Welcome to Architecture Grand Rapids where you will find guided architectural tours, stories about homes and buildings, interesting neighborhoods, classic and modern architectural styles, and a growing list of architects and contractors who created the built environment in Greater Grand Rapids and neighboring cities between 1850-1980.
Climb the grand stairs to get a close up of the Civic Auditorium located on a plaza west of Monroe Avenue, slightly hidden from view behind the Pantlind hotel where Lyon Street meets the Grand River.
BUILDING DETAILS: The Neoclassical building has a facade of Indiana Limestone with fluted columns and dramatic stair approach. The interior lobby features a combination of burnished wood paneling, large glass windows, gleaming tile floor, and decorative ornamental metal balcony and stair railings. The rest of the building was demolished to make way for the DeVos Place Convention Center.
The Detroit architectural firm of Smith, Hinchman & Grylls designed the building, Local architects Frederick Sloan Robinson and Antoine Campau were associate architects on the project, and the venerable Grand Rapids firm of Owens, Ames, Kimball were the contractors. Detroit sculptors Corrado and Rudolph Parducci carved in cut stone the building's classical figures and motifs including the seal of Grand Rapids, signs of the zodiac, and allegorical figures representing the arts, science, sports and commerce.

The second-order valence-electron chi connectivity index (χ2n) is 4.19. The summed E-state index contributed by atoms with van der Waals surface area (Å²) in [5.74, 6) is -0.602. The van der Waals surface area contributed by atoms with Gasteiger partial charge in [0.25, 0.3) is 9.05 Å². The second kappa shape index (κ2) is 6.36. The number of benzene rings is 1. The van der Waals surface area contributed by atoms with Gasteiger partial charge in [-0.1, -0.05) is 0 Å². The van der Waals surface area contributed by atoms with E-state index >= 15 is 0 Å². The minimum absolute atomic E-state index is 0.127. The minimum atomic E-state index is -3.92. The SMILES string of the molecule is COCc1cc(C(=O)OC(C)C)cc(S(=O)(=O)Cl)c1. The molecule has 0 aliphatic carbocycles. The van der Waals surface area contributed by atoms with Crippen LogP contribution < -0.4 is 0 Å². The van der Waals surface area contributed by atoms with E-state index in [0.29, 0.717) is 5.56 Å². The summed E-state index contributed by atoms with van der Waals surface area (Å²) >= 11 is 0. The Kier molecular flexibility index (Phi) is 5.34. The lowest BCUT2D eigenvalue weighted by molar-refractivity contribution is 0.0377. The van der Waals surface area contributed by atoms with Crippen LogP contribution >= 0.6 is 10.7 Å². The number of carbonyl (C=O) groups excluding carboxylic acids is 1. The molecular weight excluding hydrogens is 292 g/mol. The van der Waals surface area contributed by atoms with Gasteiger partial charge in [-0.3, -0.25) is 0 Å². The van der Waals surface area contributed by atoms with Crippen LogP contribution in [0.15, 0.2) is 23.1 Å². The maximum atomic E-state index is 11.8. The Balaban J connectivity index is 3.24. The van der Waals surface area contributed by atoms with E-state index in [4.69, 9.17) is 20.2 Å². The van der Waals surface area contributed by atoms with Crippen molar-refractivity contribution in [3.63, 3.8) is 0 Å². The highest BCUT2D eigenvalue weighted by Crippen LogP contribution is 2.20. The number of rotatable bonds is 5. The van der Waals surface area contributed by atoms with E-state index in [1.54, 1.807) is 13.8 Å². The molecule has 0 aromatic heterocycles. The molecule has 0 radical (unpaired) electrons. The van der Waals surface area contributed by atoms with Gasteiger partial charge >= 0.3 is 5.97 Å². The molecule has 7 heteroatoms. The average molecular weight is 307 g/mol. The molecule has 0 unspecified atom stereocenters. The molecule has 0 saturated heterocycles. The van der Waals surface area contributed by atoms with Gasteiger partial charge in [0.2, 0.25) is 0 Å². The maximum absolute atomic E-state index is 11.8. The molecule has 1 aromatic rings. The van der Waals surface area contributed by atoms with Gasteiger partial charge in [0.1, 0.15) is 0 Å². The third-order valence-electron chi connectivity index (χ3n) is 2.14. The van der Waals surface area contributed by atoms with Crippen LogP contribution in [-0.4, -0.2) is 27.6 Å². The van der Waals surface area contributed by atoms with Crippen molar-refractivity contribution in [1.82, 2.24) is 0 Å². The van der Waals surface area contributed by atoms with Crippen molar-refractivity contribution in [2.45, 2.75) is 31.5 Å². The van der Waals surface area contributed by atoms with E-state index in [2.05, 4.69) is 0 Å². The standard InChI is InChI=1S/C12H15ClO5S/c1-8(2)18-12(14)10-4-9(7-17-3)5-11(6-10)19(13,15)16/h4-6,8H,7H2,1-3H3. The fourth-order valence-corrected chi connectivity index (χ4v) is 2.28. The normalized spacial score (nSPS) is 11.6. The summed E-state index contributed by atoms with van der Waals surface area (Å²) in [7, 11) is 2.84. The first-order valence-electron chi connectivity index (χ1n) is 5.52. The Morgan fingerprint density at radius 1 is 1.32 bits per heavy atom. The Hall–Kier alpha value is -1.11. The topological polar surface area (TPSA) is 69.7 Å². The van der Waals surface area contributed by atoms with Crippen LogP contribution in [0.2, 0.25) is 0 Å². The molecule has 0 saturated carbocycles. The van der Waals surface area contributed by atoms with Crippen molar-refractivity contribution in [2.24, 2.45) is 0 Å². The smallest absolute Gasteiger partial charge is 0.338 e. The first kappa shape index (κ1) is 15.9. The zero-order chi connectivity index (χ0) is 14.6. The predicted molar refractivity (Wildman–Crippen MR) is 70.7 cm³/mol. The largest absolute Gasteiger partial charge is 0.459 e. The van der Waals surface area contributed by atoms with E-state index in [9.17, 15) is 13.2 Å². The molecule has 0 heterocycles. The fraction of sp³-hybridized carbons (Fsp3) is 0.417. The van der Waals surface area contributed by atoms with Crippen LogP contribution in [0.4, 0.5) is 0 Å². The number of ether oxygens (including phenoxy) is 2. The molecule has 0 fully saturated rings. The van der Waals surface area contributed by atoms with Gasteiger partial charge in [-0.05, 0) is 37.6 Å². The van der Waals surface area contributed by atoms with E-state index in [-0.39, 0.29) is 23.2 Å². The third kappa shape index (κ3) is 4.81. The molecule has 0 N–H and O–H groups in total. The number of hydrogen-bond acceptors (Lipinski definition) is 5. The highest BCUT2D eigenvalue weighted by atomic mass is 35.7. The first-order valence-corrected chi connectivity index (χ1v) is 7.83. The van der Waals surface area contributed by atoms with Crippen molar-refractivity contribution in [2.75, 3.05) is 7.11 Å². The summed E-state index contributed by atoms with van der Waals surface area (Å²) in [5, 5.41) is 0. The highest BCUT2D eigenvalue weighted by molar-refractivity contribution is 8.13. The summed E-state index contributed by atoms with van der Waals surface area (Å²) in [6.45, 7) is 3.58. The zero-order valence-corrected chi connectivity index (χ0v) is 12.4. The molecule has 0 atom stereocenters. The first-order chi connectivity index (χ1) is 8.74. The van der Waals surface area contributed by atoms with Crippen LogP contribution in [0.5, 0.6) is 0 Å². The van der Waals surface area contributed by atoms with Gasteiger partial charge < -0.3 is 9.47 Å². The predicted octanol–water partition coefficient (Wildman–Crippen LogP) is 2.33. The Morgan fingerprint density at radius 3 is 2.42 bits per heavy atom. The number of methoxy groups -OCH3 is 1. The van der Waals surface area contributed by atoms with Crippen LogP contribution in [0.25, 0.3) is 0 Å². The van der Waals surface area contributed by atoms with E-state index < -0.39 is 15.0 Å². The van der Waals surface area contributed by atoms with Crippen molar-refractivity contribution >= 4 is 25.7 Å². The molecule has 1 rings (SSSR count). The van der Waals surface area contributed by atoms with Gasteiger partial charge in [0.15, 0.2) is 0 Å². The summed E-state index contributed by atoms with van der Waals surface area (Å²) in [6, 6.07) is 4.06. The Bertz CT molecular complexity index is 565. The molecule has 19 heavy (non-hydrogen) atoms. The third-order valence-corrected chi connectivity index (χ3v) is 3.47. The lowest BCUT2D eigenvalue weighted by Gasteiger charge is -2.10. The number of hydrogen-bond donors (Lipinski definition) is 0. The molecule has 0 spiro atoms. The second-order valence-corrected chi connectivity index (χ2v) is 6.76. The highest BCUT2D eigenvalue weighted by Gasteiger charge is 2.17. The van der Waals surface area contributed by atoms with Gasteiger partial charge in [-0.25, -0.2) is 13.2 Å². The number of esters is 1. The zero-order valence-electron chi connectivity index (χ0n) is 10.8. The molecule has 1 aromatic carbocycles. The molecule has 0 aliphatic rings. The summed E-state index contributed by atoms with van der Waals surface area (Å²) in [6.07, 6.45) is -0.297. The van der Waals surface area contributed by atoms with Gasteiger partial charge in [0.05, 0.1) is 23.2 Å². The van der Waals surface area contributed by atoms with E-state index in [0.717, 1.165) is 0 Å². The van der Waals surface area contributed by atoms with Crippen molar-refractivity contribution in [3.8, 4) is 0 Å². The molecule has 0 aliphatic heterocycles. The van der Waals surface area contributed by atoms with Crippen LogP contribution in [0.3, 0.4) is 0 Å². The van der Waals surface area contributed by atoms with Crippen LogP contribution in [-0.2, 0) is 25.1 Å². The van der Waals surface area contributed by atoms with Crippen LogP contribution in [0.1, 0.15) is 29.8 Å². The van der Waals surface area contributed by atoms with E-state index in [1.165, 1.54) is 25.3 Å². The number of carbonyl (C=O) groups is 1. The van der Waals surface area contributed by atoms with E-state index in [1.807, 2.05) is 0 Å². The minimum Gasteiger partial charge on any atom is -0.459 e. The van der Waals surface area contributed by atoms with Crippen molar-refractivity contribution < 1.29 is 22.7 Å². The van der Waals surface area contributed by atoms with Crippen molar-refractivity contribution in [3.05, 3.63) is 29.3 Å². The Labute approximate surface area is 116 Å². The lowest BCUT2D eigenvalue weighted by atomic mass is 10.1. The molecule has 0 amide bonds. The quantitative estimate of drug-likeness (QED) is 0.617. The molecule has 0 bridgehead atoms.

William R. Moore, at the time the President of the American Institute of Interior Decorators, led the interior design.
HISTORY: The 1932 Civic Auditorium was often referred to as the Welsh Auditorium in honor of the former Mayor George Welsh who, despite the economic challenges of the Great Depression, made the construction of the building possible by using the "scrip" system. Under this system, workers were paid not in cash but in "scrip" that could be exchanged for groceries and goods in special Scrip stores. After the original building on the site was torn down, the Scrip workers scraped the mortar off the remaining bricks so they could be used to construct the pool house at Richmond Park on Grand Rapids westside.